You know Mr Speaker, most important is free education. The school fee savings is what the parents will have in their pockets. It is savings them. That is an increase to their household income Mr Speaker. When you have funds going to the districts and the PSIP and DSIP, they are spending money in the districts. we also have K10 million in the districts, K10 or K15 million in the provinces. Mr Speaker, what are DSIPs and PSIPs employing?

They are employing local businesses or small to medium enterprises to carry out government work in the districts. Mr Speaker, so money has been translated into key sectors that are starting to produce results. We must continue to stay on the key policies we agreed to until the elections Mr Speaker.

Let the people judge us on the outcomes and I commend the treasurer for presenting an excellent supplementary budget.

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**** GOVT TO PAY WHEN LANDOWNER IDENTIFICATION PROCESS IS COMPLETE ****

A Government delegation team is scheduled to travel up to Hides tomorrow to meet with disgruntled landowners and address the current situation in Hela province.

The government delegation team will be led by Minister for Petroleum, Hon. Nixon Duban, Minister for Finance, Hon. James Marape, Chief Secretary, Isaac Lupari, Petroleum Acting Secretary David Manau, MRDC Managing Director Augustine Mano and Kumul Petroleum Holdings Managing Director, Wapu Sonk will travel up to Hela Province to meet with disgruntled landowners.

Minister for Finance, Hon James Marape said landowners’ equity totaling K350 million will be paid in royalty payments to respective landowners once the landowner identification process is complete.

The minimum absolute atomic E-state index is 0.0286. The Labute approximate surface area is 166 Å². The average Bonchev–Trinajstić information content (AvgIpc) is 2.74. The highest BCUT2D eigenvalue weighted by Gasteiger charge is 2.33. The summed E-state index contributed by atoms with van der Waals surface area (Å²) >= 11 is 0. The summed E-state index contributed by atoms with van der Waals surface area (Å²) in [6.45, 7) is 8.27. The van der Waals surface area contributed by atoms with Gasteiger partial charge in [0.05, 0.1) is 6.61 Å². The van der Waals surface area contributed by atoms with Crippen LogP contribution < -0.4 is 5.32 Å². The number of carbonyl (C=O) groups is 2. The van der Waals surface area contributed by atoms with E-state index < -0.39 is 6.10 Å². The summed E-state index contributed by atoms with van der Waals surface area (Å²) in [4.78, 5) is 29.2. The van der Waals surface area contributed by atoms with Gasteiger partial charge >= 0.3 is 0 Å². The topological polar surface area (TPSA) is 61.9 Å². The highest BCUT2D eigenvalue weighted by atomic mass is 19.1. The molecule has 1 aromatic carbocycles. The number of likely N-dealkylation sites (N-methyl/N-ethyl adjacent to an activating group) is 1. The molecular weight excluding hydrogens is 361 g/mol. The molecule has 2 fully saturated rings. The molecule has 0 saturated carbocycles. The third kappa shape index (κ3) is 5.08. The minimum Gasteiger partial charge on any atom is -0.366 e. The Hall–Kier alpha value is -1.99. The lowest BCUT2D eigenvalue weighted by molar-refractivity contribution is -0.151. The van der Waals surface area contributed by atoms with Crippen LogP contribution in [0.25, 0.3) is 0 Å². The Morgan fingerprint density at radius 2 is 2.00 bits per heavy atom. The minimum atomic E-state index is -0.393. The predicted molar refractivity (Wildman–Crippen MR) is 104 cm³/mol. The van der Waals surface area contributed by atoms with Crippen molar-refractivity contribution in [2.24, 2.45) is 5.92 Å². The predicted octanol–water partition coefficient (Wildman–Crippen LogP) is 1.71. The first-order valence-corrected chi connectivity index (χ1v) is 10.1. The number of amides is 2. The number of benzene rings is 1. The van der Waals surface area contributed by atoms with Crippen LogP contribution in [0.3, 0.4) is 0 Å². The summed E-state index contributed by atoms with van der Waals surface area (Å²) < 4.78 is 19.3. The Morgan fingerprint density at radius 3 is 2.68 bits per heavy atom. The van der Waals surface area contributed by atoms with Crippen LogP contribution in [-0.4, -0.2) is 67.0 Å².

The landowners will get their money from the national government and also state owned agencies. The current government under Peter O’Neill is putting systems in place to address landowners and their issues.

Demystifying the Private Public Partnership Paradigm

by Government Observer

Infrastructure investment is critical to Papua New Guinea’s continued economic success. Our nation must modernize and maintain our roads, bridges, and water systems to help ensure that Papua New Guinea remains a place for businesses to operate productively and grow, which will, in turn, create economic opportunity for Papua New Guineans. Yet years of underinvestment in our public infrastructure have imposed massive costs on our economy. 40 years of underinvestment and neglect in our infrastructure has resulted in a stagnant economic growth.

The need to reverse years of underinvestment in infrastructure, despite tighter budgets at every level of government, calls for us to rethink how we pay for and manage infrastructure investment. Some state and local governments have entered into public-private partnership (PPPs) to provide and manage infrastructure that has traditionally been provided by the public sector. PPPs bring private sector capital and management expertise to the challenges modernizing and more efficiently managing such infrastructure assets.

What is Private Public Partnership (PPP)

The World Bank defines PPP as “a long-term contract between a private party and a government entity, for providing a public asset or service, in which the private party bears significant risk and management responsibility, and remuneration is linked to performance